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View Full Version : Flex-Lite Trail Saddles - Need Opinions



Wind
Sep. 25, 2009, 12:38 PM
Has anybody used any of the Flex-Lite Trail Saddles for long trail rides? I am specifically looking at the Mesquite Trail model. My husband wants a western-type saddle for trail riding; however, after riding an hour his knees begin to ache - when he gets off the horse and walks, the knee aches stop. He is currently using a synthetic Big Horn trail saddle. The description of the Mesquite trail saddle states the saddle is built with pre-twisted fenders to allow for a more comfortable position. Also, the sizing of the saddle is regular and wide? Does anybody know what types of horse the sizing would accomodate (ie, does the sizing run small or larger)?

Any comments, opinions, experiences with this type of saddle would be appreciated.

PRS
Sep. 25, 2009, 02:24 PM
I don't have any experience with this particular saddle but I do have experience with achey knees. Every time I've gotten really sore knees it was a result of my stirrups being too short. Even 1/4 inch can make a difference. Have him try lengthening his stirrups a little bit.

candyappy
Sep. 25, 2009, 03:31 PM
I don't have any experience with those either, sorry. But I can't ride in a western saddle without my knees killing me. It doesn't matter if the fenders are pre turned, cordura or whatever. I can ride pain free in an english saddle though. I would have him try a saddle of endurance/ western type that has the same type of leathers that come on an english saddle.

jeano
Sep. 25, 2009, 03:51 PM
there are contraptions that set Western stirrups at right angles to the fender, there are contraptions that have other adjustment options, and there are truly low tech options like using dog collars to turn them suckers so your knees and ankles arent torqued wrong. There are trail stirrups that help with shock absorption. And the nuclear option (sliding aussie or english leathers/fenders thru the slot in the tree after ditching the big clunkly western fender) works just great. Might look odd but, yeah, English leathers are inherently easier on the knees and ankles (though if you live in the world of short boots and too hot a climate for halfchaps, not so easy on the calves....)

Wind
Sep. 25, 2009, 07:15 PM
Thank you for the suggestions. Yes, I understand about English type leathers as I ride in a Passier All Purpose Paxton (I used to event in this saddle). Love it.... I do not run into the issue with sore knees. But, my husband feels uncomfortable/insecure in English and would like to ride in a Western-type saddle.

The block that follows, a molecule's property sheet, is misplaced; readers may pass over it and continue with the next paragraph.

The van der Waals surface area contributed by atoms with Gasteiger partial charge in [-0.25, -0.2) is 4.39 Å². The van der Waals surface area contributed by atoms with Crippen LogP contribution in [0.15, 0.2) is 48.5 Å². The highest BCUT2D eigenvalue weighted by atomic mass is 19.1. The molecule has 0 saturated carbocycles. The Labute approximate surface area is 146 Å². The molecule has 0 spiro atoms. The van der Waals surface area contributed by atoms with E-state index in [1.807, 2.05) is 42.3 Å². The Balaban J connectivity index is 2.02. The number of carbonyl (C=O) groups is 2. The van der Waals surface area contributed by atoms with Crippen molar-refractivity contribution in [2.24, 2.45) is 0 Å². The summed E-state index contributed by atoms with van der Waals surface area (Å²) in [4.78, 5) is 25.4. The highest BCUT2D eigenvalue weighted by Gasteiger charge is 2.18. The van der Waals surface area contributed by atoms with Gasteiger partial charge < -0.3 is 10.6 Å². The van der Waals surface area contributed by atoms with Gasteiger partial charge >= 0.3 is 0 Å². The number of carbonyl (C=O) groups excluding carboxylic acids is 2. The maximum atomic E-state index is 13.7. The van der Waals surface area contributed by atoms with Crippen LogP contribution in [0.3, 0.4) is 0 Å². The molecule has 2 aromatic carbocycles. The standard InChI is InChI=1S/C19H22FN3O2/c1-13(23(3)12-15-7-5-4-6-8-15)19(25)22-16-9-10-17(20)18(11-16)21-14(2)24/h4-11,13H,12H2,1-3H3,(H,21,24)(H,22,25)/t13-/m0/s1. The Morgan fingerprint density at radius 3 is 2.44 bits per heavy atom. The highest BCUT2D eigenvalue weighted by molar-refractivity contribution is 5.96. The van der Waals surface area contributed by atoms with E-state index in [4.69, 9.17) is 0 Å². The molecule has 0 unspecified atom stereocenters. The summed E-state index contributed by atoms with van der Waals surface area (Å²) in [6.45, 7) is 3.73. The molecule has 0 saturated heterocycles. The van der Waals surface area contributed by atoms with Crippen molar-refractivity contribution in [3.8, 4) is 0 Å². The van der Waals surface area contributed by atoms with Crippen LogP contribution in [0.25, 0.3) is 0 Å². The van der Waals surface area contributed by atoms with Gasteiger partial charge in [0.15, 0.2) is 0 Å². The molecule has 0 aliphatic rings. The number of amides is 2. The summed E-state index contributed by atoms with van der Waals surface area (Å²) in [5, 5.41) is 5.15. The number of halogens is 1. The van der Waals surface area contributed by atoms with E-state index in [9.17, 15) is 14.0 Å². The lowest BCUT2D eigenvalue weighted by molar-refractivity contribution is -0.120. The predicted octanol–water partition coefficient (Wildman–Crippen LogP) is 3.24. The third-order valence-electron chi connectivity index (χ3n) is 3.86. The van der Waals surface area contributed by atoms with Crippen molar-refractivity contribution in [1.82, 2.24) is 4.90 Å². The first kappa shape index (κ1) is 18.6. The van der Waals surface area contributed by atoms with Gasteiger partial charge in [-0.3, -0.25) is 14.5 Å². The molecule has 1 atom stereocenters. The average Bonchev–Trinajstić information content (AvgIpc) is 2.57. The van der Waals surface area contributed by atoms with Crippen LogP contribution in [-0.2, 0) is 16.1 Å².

Wind
Sep. 27, 2009, 11:07 AM
Bumping up. Hi folks, has anybody out there had any experiences with Circle Y trail saddles? Thank you

SouthernTrailsGA
Sep. 28, 2009, 08:39 AM
Here is a link to Independent reviews of many Brands of Trail Saddles

http://www.horsetackreview.com/results-reader-reviews/Trail%20Saddles


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wylde sage
Sep. 28, 2009, 11:29 PM
Yes! I have owned a Circle Y flex tree for about 10 years now. Purchased one of
the first ones to come out in 2000 and is has always been my favorite western
saddle. I think back then it was called the "iron tunnel" and it was their only
version. I have done all sorts of riding, on all sorts on horses in this saddle.

They use the softee leather on them and I've never had an issue with knee
probs.Leather is nice and soft. Cordura fenders, however, can kill me.

This saddle looks nearly new, has the neoprene sandwiched in the bars and
I can honestly say it is my favorite saddle and the only one I would never
sell. I use a wool felt pad under it and I have never had an issue with it
soring a horse.

I bought mine from Valley Vet back then for $900. Let us know if you decide to get one! :)

gypsymare
Sep. 29, 2009, 02:58 AM
Agree with the 90 degree stirrup dangler... also... get yourself some endurance style stirrups with the big cushy pad on them (E-Z Ride stirrups). Makes a world of difference!!

qhwpmare
Sep. 29, 2009, 07:32 AM
I had knee issues and bought an Aussie with polies and a horn. I was finally able to ride in comfort with the same security of my western saddle.

PRS
Sep. 29, 2009, 08:16 AM
If you are looking for a comfortable, secure saddle that is good for the rider and the horse consider a treeless saddle. There are several models that have a traditional western look. I just purchased the Sensation Ride Hybrid and LOVE it!